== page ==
Proposition 1 failure leaves fire and police understaffed

Related Story

COLUMBIA - The outcome of Tuesday's election left the Columbia Fire Department back where it started: without enough staff members to serve the community, according to Battalion Chief Brad Fraizer.

Voters rejected a proposed tax to fund extra staffing and procedures.

Karen Taylor, Chair of a committee in support of the proposition, the Yes for Public Safety Committee, said the fight to add more safety officers is not over.

"Public safety is just too important to say, 'well that's it.' I have confidence the city will be working toward whatever we can do," Taylor said.

Fraizer said, "We have seen a steady increase in response times and that is because the community continues to grow. However, Columbia fire department staffing remains the same."

Approximately 12.6 percent of calls to the Columbia Fire Department took more than the more than the nationally recommended 4 minutes in 2013.

He said the lag in response times is caused, in part, by not being able to employ enough firefighters.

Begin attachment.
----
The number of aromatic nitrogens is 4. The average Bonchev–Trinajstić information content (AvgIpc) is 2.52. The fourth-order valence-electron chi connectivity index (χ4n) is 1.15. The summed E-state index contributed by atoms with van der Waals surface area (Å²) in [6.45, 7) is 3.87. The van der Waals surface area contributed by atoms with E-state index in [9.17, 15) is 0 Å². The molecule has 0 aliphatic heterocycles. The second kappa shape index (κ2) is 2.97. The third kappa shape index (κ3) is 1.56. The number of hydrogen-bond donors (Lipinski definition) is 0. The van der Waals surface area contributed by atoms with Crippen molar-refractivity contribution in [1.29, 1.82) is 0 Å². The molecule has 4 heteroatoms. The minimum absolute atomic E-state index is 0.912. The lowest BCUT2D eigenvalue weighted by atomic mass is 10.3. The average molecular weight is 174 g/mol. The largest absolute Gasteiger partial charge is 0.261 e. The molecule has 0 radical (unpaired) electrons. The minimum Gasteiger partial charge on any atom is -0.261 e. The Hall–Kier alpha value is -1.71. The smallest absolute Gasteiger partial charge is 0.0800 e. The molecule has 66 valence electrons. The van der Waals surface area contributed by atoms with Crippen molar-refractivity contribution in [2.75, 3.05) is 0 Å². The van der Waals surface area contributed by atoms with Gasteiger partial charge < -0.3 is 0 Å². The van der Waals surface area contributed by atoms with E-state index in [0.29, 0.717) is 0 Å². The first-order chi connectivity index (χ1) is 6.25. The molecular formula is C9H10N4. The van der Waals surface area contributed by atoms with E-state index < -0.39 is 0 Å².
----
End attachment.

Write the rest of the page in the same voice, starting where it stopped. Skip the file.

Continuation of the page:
"Additional personnel distributed throughout the city would no doubt have a positive impact on response times. "

City officials said no alternative plans are yet in place to raise funds for additional policemen and firefighters.

The proposition would have raised property taxes over the course of 5 years. The final product would have cost property taxpayers an extra 30 cents for every $100 in estimated value.

Funds raised from the property tax would have gone toward hiring 40 new police officers and 15 firefighters.

Nearly 60 percent of voters agreed they were not willing to enact the tax.

Several opponents said money for new staff members should come from the city budget, rather than property taxes.

 

 

News